The 2015 Regulations now permit pharmacists to provide emergency medicines ‘in the course of their professional practice’ (ie inside or outside the pharmacy premises) to a patient, even if they cannot ascertain whether or not the medication was previously prescribed. The pharmacist must however first complete a training course approved by the Pharmaceutical Society of Ireland on the administration of these medicines and the management of any adverse reactions which may occur. Schedule Eight lists the medicines which are permitted to be used in these emergency situations by pharmacists. These include:

Adrenaline EpiPens - treatment of anaphylaxis

Glucagon - reverse hypoglycaemia

Naloxone - reversal of opioid adverse effects

Salbutamol - acute asthmatic attacks

Glycerol trinitrate - angina.

There are further requirements for a record to be kept detailing the particulars of the medicine administered, and for it to be subsequently furnished to the patient’s general practitioner.

As with any other medical procedure, the patient should give informed consent to the proposed treatment. However, the 2015 Regulation recognises that in emergency circumstances obtaining explicit consent may not be an easy endeavour. Consequently, it is permissible to obtain, where possible, consent from the patient’s representative (ie family or friend) or to assume consent through interaction with the patient concerned when clinical circumstances deem the administration of the emergency medicine necessary.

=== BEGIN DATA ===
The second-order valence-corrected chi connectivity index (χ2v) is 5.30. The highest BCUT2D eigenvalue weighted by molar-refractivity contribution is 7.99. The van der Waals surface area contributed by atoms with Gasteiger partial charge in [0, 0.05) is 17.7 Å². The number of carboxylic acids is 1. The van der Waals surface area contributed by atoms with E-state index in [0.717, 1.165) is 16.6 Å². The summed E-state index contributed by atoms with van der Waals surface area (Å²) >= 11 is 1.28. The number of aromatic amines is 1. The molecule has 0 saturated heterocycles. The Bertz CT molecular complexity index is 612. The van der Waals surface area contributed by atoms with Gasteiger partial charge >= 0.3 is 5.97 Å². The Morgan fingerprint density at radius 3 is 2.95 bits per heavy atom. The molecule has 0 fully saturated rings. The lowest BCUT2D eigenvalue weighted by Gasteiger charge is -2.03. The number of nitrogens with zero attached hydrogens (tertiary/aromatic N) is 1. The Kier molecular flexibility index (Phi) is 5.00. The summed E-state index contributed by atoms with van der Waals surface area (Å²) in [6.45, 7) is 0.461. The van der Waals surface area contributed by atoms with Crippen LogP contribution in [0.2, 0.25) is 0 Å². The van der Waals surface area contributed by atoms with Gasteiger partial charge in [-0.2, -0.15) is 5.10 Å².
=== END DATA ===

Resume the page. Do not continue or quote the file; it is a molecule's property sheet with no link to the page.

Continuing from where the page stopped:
As the legislation is not drafted in a mandatory manner, it is an entirely voluntary on the part of pharmacies to choose to train their pharmacists in the supply of emergency medicines without a prescription. One difficulty caused by this is that an individual who requires such medical assistance may not know which pharmacies in a particular area actually offer these emergency medicines. The legislation is silent on this issue and it is hoped that the Pharmaceutical Society of Ireland will provide some guidance in this respect. In Britain, Community Pharmacy Scotland has undertaken an ‘anaphylaxis campaign’ by requesting its members to stock emergency EpiPens for children and adults. This campaign was backed by former Liberal Democrat MP Jo Swinson, who herself suffered a severe anaphylactic reaction. In order for the public to be able to identify which pharmacies have signed up to this, they must display an orange cross logo stating that anaphylaxis treatment is available in their pharmacy.

In Ireland, between the years 2007 and 2013, 16,722 people died after a heart attack from multiple causes, 359 died from an acute asthma attack, 17 from hypoglycemia and 4 from severe allergic reactions. It is hoped that many pharmacies in Ireland will train their pharmacists in line with the new Regulations, as there is great potential here to save lives.

It has only been one year since the amended law commenced, and already a pharmacy in Grafton Street, which trained its pharmacists in line with the Regulations, has been praised in the media for saving the life of a 17 year old girl suffering from anaphylaxis. The Pharmaceutical Society of Ireland has recently released a guidance document on interpreting the legislation, and highlight the importance of pharmacists educating their patients on the use of emergency medicines, and of carrying these medicines with them at all times. This in itself, they state, will help reduce the possibilities of these emergency situations arising.

In conclusion, even though the topic of emergency medicines was already addressed by the legislature, it is submitted that the new legislation gives a more pragmatic and coherent approach to the supply of prescription-only medicines when an emergency arises.

Is mise le meas,

Peter O’Sullivan